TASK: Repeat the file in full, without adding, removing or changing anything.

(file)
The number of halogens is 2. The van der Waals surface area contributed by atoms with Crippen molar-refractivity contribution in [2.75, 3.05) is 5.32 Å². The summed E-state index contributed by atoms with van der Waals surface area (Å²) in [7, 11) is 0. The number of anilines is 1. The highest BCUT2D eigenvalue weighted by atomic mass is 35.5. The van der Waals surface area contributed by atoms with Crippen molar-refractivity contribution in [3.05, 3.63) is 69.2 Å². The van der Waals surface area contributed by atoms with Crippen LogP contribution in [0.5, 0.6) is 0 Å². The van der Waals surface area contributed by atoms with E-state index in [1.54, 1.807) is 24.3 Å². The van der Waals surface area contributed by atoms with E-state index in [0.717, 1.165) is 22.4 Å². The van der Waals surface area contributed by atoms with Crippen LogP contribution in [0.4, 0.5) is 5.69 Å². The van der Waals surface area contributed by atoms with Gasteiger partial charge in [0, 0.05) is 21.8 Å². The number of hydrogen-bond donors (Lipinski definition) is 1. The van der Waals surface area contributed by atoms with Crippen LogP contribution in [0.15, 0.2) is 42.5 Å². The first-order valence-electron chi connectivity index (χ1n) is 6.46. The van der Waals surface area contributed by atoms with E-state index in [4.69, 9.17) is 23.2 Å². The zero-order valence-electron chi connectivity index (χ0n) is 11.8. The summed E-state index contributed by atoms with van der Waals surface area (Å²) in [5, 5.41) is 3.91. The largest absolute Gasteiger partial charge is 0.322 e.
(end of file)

The number of halogens is 2. The van der Waals surface area contributed by atoms with Crippen molar-refractivity contribution in [2.75, 3.05) is 5.32 Å². The summed E-state index contributed by atoms with van der Waals surface area (Å²) in [7, 11) is 0. The number of anilines is 1. The highest BCUT2D eigenvalue weighted by atomic mass is 35.5. The van der Waals surface area contributed by atoms with Crippen molar-refractivity contribution in [3.05, 3.63) is 69.2 Å². The van der Waals surface area contributed by atoms with Crippen LogP contribution in [0.5, 0.6) is 0 Å². The van der Waals surface area contributed by atoms with E-state index in [1.54, 1.807) is 24.3 Å². The van der Waals surface area contributed by atoms with E-state index in [0.717, 1.165) is 22.4 Å². The van der Waals surface area contributed by atoms with Crippen LogP contribution in [0.4, 0.5) is 5.69 Å². The van der Waals surface area contributed by atoms with Gasteiger partial charge in [0, 0.05) is 21.8 Å². The number of hydrogen-bond donors (Lipinski definition) is 1. The van der Waals surface area contributed by atoms with Crippen LogP contribution in [0.15, 0.2) is 42.5 Å². The first-order valence-electron chi connectivity index (χ1n) is 6.46. The van der Waals surface area contributed by atoms with E-state index in [4.69, 9.17) is 23.2 Å². The zero-order valence-electron chi connectivity index (χ0n) is 11.8. The summed E-state index contributed by atoms with van der Waals surface area (Å²) in [5, 5.41) is 3.91. The largest absolute Gasteiger partial charge is 0.322 e.